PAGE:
The Press Newspaper
The State Fire Marshal has ruled a fire at the Stony Ridge Inn, Latcha Road, was caused by arson and is asking for more information about the blaze from the public.
Investigators were able to rule out all accidental causes for the fire, which was reported about 5:47 a.m. on Feb. 17, and found significant evidence the fire was intentionally set. The fire marshal’s office said “specific information” about the fire was also gathered during interviews over the two days following the fire.
Now, investigators are asking for other witnesses to come forward and a Blue Ribbon Arson Award notice has been posted at the property. A $5,000 reward is being offered for information leading to the identification of those responsible.
No one was seriously injured in the fire, which caused heavy damage to the restaurant and bar of the inn. The nearby hotel wasn’t affected.
“Working together, investigators from all of the involved agencies have been able to put together a clear picture of what occurred Wednesday morning at the Stony Ridge Inn,” said Tim Spradlin, Chief of the State Fire Marshal’s Fire and Explosion Investigation Bureau. “We believe, though, someone still has more information about the case and we hope they will come forward.”
At least two of the three owners who partnered to purchase the Weber Block wish to continue renovating the building.
Businessman Bill Lorenzen and his son Justin Lorenzen are two of three partners who purchased the historic building from the River East Economic Revitalization Corporation, which closed and liquidated its assets.
Justin lived in East Toledo until he was 10 years old, and understands the historic importance of the Weber Block. His family later moved to Oregon, and Justin lives in downtown Toledo now.
The partnership is in business to develop and sell commercial estate, including shopping centers, heavy industrial buildings, and warehouses.
“(The Weber Block) doesn’t really pull a profit right now, but as a kid walking through there and stuff like it is a little bit of nostalgia for us,” Justin Lorenzen said.
“We’re looking forward to remodeling it and bringing it up to speed, and in the next year or so we hope to have it fully occupied or as much as we can. We’re going to have all new windows, probably all new furnaces, and to do that is not going to be cheap.
Oregon city council on Monday will vote to accept the final tap-in charges for the installation of a sanitary sewer that will serve several parcels in the area of Lallendorf Road and Cedar Point Development Park.
“Along the way, it serves 11 properties,” said Finance Director Kathy Hufford at a Committee of the Whole meeting last Monday. “There is no requirement for property owners to tap in. But when they need to tap in due to septic failure, or they just want to tap in, the fee they have to pay is listed in the ordinance.”
Those fees range from a low of $5,957.39 to a high of $61,368.28.
Councilman Jerry Peach said the project “is of great benefit to property owners.”
“There’s not an obligation to tap in, and the system is there when needed,” said Peach.
Mayor Mike Seferian said the “cash to tap” process is more economical compared to residents petitioning for sanitary sewers.
“This cash to tap eliminates a couple procedures. It would likely be a little more costly if it had been a petitioned project. So it’s probably one of the more economical ways to achieve sanitary sewer and does have the other benefit of paying as you choose to use it,” said Seferian.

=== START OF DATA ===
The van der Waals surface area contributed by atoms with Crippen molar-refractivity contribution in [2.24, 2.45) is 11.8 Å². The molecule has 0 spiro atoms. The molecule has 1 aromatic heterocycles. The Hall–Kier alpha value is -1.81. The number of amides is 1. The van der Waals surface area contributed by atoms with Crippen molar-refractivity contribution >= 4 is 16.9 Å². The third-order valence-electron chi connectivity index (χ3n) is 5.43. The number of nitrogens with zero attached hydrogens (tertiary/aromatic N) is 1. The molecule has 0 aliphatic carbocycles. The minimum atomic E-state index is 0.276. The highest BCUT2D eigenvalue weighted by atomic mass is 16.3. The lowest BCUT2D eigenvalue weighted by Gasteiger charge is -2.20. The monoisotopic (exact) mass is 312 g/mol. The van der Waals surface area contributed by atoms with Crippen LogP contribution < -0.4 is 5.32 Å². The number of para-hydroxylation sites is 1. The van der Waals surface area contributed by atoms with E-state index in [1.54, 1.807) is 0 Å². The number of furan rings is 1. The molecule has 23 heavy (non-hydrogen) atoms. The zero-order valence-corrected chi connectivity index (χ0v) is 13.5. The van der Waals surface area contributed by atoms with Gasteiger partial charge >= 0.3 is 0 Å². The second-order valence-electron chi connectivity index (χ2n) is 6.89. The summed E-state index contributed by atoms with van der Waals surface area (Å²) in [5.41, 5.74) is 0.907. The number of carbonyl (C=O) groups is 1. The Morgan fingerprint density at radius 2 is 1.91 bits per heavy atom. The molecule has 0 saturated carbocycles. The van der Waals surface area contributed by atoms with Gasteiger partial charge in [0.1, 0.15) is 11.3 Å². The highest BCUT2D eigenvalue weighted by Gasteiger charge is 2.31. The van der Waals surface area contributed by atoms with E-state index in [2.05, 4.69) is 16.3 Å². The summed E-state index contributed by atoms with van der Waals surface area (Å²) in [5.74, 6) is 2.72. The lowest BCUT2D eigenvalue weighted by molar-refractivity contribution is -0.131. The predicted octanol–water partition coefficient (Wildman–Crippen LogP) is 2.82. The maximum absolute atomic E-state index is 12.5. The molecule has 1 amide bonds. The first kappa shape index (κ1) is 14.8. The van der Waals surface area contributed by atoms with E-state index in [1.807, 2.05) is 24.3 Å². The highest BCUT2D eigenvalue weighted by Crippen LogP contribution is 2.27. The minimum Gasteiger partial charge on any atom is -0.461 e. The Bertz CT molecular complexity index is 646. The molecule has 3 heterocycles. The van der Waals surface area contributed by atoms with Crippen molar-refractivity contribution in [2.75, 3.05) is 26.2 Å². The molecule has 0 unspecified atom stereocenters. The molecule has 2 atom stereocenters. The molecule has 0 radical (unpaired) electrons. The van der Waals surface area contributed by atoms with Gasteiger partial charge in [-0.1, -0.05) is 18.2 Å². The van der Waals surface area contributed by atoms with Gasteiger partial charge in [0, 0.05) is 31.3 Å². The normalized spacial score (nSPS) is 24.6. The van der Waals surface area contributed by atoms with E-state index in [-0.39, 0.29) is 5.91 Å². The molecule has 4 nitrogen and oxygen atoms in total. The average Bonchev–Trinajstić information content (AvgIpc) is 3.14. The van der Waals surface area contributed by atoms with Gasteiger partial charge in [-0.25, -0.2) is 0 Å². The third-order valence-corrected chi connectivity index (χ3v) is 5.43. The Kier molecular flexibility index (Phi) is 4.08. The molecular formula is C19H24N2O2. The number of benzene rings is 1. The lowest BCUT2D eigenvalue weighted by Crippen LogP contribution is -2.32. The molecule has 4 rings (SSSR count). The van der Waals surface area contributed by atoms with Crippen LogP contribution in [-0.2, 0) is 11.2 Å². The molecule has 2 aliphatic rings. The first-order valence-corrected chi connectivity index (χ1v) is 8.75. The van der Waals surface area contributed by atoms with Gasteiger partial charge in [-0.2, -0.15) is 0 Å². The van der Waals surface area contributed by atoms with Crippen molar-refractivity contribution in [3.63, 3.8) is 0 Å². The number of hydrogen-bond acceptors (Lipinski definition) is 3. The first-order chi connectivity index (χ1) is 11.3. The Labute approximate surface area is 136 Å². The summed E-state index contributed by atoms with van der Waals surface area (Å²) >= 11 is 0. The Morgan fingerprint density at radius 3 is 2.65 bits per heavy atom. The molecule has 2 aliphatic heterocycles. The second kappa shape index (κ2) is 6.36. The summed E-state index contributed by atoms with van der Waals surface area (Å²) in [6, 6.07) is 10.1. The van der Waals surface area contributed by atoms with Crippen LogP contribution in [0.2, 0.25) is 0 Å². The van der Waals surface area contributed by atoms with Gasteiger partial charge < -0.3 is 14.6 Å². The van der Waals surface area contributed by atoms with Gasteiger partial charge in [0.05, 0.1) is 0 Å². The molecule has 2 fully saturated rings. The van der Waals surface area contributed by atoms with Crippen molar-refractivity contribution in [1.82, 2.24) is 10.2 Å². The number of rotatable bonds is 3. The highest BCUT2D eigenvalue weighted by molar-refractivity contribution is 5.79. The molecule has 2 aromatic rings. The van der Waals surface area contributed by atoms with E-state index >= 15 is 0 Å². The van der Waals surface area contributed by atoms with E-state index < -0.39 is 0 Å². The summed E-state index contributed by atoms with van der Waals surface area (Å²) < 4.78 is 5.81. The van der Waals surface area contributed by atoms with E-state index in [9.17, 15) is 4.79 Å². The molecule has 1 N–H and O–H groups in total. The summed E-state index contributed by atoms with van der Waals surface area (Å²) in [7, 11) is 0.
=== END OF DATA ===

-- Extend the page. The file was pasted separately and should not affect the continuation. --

For some insight into how the area’s housing market is faring Jeff Carpenter need look no further than the local property tax receipts for the Lake Local School District.
It’s not a pretty picture: In fiscal year 2008, which began July 1, 2007, the district received about $6.2 million – roughly $685,000 more than the year before. But by fiscal year 2009 a drop in local tax revenue had begun and by the end of the year the district received only $6.04 million.
In the first half of fiscal year 2010, the district is $16,372 below where it was in 2009 in local revenues.
“The county auditor is telling us that property tax delinquencies among homeowners are three times higher than normal,” Carpenter, the school district’s treasurer, said last week. “It’s been showing up in our revenues and I’m sure other districts are seeing the same thing.”
The district’s earnings on invested funds have also been dwindling.
In 2008, Lake’s investments earned $229,493 when interest rates were in the range of 5 to 5.5 percent. In 2009, the district earned $123,833 as rates slid to between 2 and 3 percent. In the first half of 2010, Carpenter is projecting the district will earn less than $9,000 on investments receiving on average less than .02 percent.
A ruling by the Ohio Fire Marshal’s office on the cause of a fire that destroyed a restaurant at the Stony Ridge Inn, Latcha Road, was expected by last Thursday.
Lake Township Police Chief Mark Hummer described the fire as “suspicious” in origin and said Thursday afternoon that the Fire Marshal told him an announcement was pending.
He said someone at the nearby motel and passersby reported the fire about 5:40 a.m. Wednesday.
The kitchen area of the restaurant was fully engulfed in flames when firefighters arrived.
Seven area fire departments responded and were able to get the blaze under control in about two hours but were at the scene for several more hours to battle “hot spots,” the chief said.
“The restaurant is completely destroyed,” Chief Hummer said. “The bar and banquet areas suffered water and smoke damage.”
Investigators from the Bureau of Alcohol Tobacco and Firearms have also been called in to assist with the investigation.
One firefighter was slightly injured when he slipped on ice, the chief said, but there were no serious injuries reported.
No results found.